We have spent some time looking at the reality of God’s grace in the life of believers. I would like to turn our attention for a few days to the call of obedience. What I mean by this is that now that we have been born again to a new life in Christ, we must submit ourselves to live in a manner of life “worthy of the Gospel of Christ” (Philippians 1:27).
This idea—live in a manner worthy of the Gospel of Christ—is something I have encountered in several places in the New Testament (Eph. 4:1, Col. 1:10, 1 Thes. 2:12). It is interesting because every single time I read it, I intuitively know what it means. It is a call to conform all of my life so it reflects the person of Jesus. If this is what Paul is asking of believers (and I believe he is), we have to confront our tendency to buck at what it entails for our lives.
There is another passage that I find horribly inconvenient. It is found in 1 Samuel 15:22-23. The context is Samuel’s admonition to King Saul about how he had disobeyed the command of God to destroy the Amalekites and all their possessions. Saul did not do this, he saw the spoils of war before him but failed to control the people. Then to make matters worse, Saul tries to “make things right” with God by saying that what was kept was going to be sacrificed to God as an act of worship!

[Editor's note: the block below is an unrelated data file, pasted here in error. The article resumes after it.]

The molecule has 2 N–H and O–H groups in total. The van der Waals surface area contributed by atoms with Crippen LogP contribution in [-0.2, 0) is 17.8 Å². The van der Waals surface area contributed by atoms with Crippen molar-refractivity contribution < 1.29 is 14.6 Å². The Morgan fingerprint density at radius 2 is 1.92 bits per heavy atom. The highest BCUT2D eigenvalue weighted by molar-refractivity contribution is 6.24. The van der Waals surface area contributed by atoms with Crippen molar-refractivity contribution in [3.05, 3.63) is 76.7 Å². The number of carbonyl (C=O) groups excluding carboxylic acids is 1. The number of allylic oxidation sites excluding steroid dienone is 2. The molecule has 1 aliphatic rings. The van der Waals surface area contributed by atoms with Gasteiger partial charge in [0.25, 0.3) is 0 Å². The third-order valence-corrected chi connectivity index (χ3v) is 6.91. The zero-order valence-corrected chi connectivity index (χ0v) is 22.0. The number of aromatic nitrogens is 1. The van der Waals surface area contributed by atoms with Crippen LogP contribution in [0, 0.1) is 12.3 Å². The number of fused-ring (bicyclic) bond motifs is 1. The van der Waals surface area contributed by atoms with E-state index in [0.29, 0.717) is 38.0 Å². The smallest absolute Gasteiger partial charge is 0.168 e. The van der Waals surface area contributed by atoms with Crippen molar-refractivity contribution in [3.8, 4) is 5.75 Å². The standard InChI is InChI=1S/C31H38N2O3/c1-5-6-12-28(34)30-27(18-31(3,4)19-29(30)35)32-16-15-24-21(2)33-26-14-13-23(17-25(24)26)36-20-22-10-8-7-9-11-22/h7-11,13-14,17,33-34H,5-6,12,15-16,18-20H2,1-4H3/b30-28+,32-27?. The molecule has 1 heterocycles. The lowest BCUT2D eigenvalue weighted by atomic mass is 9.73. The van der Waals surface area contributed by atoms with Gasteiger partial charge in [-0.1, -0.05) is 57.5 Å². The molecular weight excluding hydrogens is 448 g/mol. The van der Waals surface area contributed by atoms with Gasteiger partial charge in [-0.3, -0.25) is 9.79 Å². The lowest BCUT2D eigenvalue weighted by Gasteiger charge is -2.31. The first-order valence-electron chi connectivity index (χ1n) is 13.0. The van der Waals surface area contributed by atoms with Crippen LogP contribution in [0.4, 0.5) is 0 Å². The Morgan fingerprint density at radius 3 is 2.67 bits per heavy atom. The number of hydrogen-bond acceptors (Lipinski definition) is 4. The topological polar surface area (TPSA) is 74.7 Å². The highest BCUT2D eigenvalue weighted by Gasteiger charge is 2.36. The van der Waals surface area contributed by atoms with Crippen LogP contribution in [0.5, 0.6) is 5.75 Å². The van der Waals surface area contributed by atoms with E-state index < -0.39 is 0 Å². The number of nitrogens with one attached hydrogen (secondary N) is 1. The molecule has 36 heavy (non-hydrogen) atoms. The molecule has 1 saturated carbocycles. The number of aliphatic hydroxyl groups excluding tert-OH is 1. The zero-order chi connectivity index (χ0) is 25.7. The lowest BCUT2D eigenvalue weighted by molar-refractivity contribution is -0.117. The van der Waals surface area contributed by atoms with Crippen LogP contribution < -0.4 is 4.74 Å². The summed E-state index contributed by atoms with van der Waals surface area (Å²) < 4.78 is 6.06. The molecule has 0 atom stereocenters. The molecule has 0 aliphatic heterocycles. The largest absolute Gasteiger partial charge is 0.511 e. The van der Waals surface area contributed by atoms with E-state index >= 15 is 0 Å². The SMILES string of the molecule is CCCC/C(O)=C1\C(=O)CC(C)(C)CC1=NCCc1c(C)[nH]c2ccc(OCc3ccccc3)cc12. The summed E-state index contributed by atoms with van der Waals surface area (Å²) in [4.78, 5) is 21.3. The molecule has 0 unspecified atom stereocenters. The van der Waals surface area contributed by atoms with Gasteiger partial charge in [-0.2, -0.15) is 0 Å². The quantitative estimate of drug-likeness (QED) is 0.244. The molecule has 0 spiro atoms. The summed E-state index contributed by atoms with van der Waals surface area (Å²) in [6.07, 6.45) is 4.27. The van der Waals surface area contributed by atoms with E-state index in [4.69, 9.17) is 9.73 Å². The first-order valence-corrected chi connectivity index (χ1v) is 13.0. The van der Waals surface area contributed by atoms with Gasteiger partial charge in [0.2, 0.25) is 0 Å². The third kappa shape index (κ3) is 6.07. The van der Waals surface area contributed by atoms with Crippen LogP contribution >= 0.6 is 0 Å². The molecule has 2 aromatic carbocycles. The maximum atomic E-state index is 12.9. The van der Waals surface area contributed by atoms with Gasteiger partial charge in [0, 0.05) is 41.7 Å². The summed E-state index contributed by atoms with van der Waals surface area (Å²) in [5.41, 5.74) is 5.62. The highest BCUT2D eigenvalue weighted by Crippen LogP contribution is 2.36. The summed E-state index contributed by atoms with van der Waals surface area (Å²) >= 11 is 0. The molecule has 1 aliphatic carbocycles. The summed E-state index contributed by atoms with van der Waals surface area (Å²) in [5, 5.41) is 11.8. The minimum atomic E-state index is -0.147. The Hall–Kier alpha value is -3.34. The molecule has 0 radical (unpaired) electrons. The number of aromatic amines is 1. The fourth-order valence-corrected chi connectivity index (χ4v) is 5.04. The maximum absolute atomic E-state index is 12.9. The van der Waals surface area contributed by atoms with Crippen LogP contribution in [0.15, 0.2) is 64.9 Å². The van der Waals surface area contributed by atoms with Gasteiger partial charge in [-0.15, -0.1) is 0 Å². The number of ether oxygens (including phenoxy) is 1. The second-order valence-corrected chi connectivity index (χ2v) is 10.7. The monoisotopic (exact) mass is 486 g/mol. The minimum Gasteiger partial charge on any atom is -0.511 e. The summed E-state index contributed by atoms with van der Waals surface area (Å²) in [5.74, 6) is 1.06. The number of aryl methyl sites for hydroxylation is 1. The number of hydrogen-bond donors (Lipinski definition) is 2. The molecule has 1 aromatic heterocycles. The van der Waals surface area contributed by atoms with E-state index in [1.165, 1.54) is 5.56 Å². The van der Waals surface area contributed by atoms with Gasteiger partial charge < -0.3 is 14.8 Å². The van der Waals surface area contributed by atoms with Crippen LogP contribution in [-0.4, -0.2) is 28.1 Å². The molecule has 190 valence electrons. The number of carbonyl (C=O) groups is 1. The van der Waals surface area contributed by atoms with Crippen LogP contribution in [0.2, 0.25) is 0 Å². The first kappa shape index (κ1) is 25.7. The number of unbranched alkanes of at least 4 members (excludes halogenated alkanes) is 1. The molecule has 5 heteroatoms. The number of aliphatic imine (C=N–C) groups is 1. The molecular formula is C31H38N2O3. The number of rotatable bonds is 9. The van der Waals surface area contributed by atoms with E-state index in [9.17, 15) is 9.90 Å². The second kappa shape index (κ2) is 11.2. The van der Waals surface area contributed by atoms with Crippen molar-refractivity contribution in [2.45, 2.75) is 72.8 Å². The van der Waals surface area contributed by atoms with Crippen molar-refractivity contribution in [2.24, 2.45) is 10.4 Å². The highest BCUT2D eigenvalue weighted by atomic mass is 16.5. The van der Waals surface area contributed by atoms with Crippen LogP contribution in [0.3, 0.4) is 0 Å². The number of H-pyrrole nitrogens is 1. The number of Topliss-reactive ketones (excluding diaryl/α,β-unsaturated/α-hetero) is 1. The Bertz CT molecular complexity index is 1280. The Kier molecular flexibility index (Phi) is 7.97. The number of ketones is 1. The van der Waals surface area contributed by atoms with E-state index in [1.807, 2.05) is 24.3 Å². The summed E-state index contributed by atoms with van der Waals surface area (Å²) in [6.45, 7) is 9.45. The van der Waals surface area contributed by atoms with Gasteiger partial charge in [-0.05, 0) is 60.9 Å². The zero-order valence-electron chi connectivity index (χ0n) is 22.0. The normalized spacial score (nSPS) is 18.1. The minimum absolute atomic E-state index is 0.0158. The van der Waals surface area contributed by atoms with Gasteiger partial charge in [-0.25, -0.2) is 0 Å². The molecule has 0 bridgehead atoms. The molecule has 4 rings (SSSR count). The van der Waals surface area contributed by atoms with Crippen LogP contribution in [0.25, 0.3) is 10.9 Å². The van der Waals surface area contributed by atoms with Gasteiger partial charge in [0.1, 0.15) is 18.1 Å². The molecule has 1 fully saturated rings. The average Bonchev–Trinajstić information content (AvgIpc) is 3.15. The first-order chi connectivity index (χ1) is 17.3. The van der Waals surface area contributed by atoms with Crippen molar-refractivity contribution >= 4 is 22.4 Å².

It is in this context that the prophet tells the disobedient king,
22And Samuel said, “Has the Lord as great delight in burnt offerings and sacrifices, as in obeying the voice of the Lord? Behold, to obey is better than sacrifice, and to listen than the fat of rams. 23For rebellion is as the sin of divination, and presumption is as iniquity and idolatry. Because you have rejected the word of the Lord, he has also rejected you from being king.” (1 Samuel 15:22-23 ESV)
Obedience is better than sacrifice.
Obedience is the greatest challenge of the Christian life because we are called to put aside our judgment of what is best and submitting to God’s judgment of what we should do. Every time we fail to obey, we guarantee displeasing God. Every time. There are no exceptions here. We struggle to see God at work, we miss seeing God’s favor in our lives, we falter in our labors because we are not obedient.
In this season of Lent, I want to challenge you to consider where you are not being obedient to God. Once you have identified it, the proper response is to repent and begin to obey. God is faithful and just to forgive. His word has promised that he will (1 John 1:9).